What Is Scareware? Definition, Examples, & Prevention

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Scareware is a type of malware that redirects people to malicious websites after they believe something’s wrong with their computer or mobile device. Cybercriminals developed scareware to capitalize on people’s fear of falling for the latest attacks.

How scareware works

Scareware generally presents as popup advertisements featuring wording and graphics meant to shock people and cause concern. The content might say their device has viruses on it or will experience a critical failure unless the reader acts immediately.

Because the warning is so alarming, people are more likely to click on the pop-up content without thinking.

Once they do that, they’ll land on a malicious website and get guided through actions that make it easier for cybercriminals to begin the infection process. Sometimes, people unknowingly download malware to their computers or phones just by clicking on the popup content to try to close it.

In other cases, cybercriminals purchase domains that are very close to the spellings of popular, genuine websites. When someone accidentally mistypes the intended URL, they are driven to the “evil twin” site instead, where they are shown a scareware message. They may be so surprised by the alleged device problems that they don’t even notice they typed in the wrong URL.

Signs of scareware

Some scareware functions as a wholly one-sided exchange. A victim sees a warning of a computer virus or similar problem, then clicks on the content to fix the issue. At that point, they get sent to another website — if malware doesn’t start immediately downloading onto their computer.

Scareware content often features exclamation marks, caution symbols, flashing graphics, and other characteristics to make people take notice and become frightened. Cybercriminals purposefully make the banners intrusive and annoying, hoping that people will hurriedly click on them, either out of fright or simply to get rid of them and continue browsing.

Scareware also frequently contains the names of products that will supposedly fix the problem. A banner might read, “Warning: Your computer has two trojan viruses. Click here to remove them with Security Toolkit XLT.”

Victims are often so caught up in the moment that they don’t take the time to research whether that program exists. (Spoiler: It doesn’t.)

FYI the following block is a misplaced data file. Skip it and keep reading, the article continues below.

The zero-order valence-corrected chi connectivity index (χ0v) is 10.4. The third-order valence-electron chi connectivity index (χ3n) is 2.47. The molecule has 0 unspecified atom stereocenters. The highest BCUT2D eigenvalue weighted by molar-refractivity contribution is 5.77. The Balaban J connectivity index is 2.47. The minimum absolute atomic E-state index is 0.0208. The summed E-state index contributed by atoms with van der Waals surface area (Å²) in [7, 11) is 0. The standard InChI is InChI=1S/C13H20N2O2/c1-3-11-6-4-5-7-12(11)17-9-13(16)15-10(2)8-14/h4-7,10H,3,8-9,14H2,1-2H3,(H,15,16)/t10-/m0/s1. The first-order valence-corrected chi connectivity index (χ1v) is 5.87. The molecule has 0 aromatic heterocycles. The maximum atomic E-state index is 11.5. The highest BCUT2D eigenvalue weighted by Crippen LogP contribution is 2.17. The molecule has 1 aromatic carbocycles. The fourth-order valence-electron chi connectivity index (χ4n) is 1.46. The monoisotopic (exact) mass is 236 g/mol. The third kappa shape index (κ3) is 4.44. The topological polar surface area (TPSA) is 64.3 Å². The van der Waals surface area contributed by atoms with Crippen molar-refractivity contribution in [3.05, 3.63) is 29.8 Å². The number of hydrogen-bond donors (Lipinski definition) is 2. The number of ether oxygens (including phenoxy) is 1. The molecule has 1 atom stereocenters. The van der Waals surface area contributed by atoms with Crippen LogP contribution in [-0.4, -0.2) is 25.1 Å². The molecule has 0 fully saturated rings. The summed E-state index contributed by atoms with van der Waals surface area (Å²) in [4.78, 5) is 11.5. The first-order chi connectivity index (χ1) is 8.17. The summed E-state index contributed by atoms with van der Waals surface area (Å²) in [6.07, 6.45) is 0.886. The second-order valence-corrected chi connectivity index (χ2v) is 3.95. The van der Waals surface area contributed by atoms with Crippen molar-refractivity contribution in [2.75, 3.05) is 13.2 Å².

Scareware attacks spanning multiple parties

Sometimes, however, the scareware attack involves people talking to scammers. In one case, a woman named Deborah had worked hard for decades and was preparing to retire. She typed what she thought was her bank’s URL into the browser’s address bar.

Unfortunately, she made a mistake and soon saw a warning message that her computer was infected, and she needed to contact a tech support representative right away.

Deborah called the provided number and began speaking to someone who seemed to be a tech support specialist. That person told her he needed access to her computer to remedy the problem. Plus, she had to download and install specialized software.

Once the representative had access, they searched her computer and confirmed the supposed virus had also compromised her bank account. The scam escalated, and the tech support person connected her to another individual from the bank’s fraud department.

That individual recommended that she transfer all her money into another specific account in order to protect it. Then, the fraud specialist said her retirement account was also affected by the original computer virus but connected her to a government tax agent to help.

That person, too, recommended that Deborah cash in her savings and move them to another account. They assured her that doing so would prevent the criminals from accessing it.

The problem, as you’ve no doubt already guessed, was that the tech support representative, the fraud specialist and the government tax agent were all scammers posing as those authority figures.

How do you prevent a scareware attack?

Being cautious is one of the most effective and simplest ways to prevent a scareware attack. These efforts aim to make people respond without thinking. They emphasize urgency, insisting that the problem will worsen if those affected don’t act immediately. So, the best thing people can do is think before acting.

Scareware is similar to malvertising. The latter involves concealing malware in an internet advertisement. One of the issues is that cybercriminals can purchase ad space on legitimate sites. They can then place infected ads there. That’s why one of the preventive measures associated with malvertising is to use ad-blocking software.

Scareware works a bit differently, but people can install antivirus software to make themselves less vulnerable. Besides getting that software installed, users must ensure they keep it updated. Otherwise, whatever tools they’ve purchased will be less likely to recognize the newest scareware or other threats.

4 steps of scareware removal